Print, radio and television media may be serviced on each side of the arena by installation of any kind of portable facilities.
Five permanent TV locations are located on the concourse level. In addition, a six-foot wide catwalk is suspended from the ceiling and circles the arena for cameras or spotlights.
- Trucks can access the arena via a 40 ft. wide ramp located on the west side of the building.
- Spectators can reach arena level seating area either by circulatory ramp on the southwest side of the building or by a stairway located next to the north doors. There are also escalators located at the southwest and northeast sides of the building.
- All foam rubber, upholstered theater-type individual chairs from 20-22 inches wide. All fixed seats are on 15 inch risers per row, 32 inches back-to-back.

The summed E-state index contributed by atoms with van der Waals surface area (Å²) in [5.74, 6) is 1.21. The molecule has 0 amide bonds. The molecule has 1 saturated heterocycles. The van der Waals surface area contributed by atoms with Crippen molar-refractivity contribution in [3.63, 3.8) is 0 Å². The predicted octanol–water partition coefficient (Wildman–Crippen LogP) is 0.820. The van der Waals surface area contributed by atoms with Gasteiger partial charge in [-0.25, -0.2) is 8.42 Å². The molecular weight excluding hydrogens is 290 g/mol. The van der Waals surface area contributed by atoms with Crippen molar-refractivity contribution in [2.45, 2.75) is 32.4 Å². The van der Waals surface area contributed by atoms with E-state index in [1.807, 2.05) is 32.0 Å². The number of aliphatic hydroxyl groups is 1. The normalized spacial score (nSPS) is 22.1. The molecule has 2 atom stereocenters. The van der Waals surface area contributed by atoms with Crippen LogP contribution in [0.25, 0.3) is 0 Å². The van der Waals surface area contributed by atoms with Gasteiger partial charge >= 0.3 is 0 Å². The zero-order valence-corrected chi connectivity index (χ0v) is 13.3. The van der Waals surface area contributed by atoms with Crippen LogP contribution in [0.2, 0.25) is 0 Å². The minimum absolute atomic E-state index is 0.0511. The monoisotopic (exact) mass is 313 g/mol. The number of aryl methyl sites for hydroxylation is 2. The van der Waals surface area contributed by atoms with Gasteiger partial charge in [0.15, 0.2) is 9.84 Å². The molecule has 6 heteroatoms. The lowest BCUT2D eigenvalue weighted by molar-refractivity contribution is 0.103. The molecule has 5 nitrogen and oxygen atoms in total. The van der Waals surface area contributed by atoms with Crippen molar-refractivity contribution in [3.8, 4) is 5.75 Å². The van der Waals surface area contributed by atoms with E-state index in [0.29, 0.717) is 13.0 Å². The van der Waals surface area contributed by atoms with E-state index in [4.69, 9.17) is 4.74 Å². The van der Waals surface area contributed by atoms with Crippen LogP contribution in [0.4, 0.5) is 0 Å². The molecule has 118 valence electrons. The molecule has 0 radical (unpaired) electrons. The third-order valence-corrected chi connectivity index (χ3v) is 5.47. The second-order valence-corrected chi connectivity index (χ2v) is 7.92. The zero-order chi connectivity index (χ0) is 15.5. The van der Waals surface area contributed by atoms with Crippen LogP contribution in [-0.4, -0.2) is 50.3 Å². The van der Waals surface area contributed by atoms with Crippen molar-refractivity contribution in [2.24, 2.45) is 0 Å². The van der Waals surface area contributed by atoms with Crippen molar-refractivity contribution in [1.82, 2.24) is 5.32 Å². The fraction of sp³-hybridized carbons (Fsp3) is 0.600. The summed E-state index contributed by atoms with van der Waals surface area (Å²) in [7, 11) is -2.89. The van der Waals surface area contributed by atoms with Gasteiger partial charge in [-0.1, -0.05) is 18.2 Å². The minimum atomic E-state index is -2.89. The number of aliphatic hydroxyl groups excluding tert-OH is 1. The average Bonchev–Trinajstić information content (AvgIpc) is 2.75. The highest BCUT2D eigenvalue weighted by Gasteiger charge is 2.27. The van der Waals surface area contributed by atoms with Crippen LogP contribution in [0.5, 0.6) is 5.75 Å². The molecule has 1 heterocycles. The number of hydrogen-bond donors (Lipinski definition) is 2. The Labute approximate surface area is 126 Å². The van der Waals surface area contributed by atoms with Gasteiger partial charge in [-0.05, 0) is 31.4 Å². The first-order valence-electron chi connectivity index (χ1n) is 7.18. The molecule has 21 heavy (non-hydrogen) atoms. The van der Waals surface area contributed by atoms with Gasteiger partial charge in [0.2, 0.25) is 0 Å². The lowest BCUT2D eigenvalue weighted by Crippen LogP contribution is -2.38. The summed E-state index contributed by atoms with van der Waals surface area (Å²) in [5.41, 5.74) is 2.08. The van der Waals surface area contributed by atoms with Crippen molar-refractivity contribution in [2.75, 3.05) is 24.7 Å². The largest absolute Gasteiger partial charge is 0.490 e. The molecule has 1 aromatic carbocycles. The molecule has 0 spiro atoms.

- Total permanent balcony seats -- 12,389
Loge Concourse Arena Level Total Basketball 4,057 8,313 3,568 15,956 Boxing 4,057 8,313 4,357 16,727 Circus 4,057 8,313 2,476 14,846 Convention 4,057 8,313 5,000 21,427 Ice Hockey/Rodeo 4,057 8,313 2,176 14,546 Ice Shows (north end blocked) 4,057 8,313 2,521 14,891 Stage Show (center) 4,057 8,313 3,852 16,222 Stage Show (end) 4,057 8,313 3,956 16,326 Track and Field 4,057 8,313 1,214 13,584 Wrestling 4,057 8,313 4,357 16,740 Total balcony fixed seating (except ice shows) 12,389
10 gladiators and 4 genarcos -- 5 each side, 2 on each end.
Two suites, comprising 28 seats, include a private entrance, bathrooms and lounge with television, complete bar and waitress service.
Private club and restaurant located on the arena level of the facility.
Ticket office windows -- 8
Outside south/east pylon windows -- 6
Portable booths -- 2 (total of 7 windows)
Tickets for most events are also available at Ticketmaster locations.
Marketing/Public Relations/Group Sales: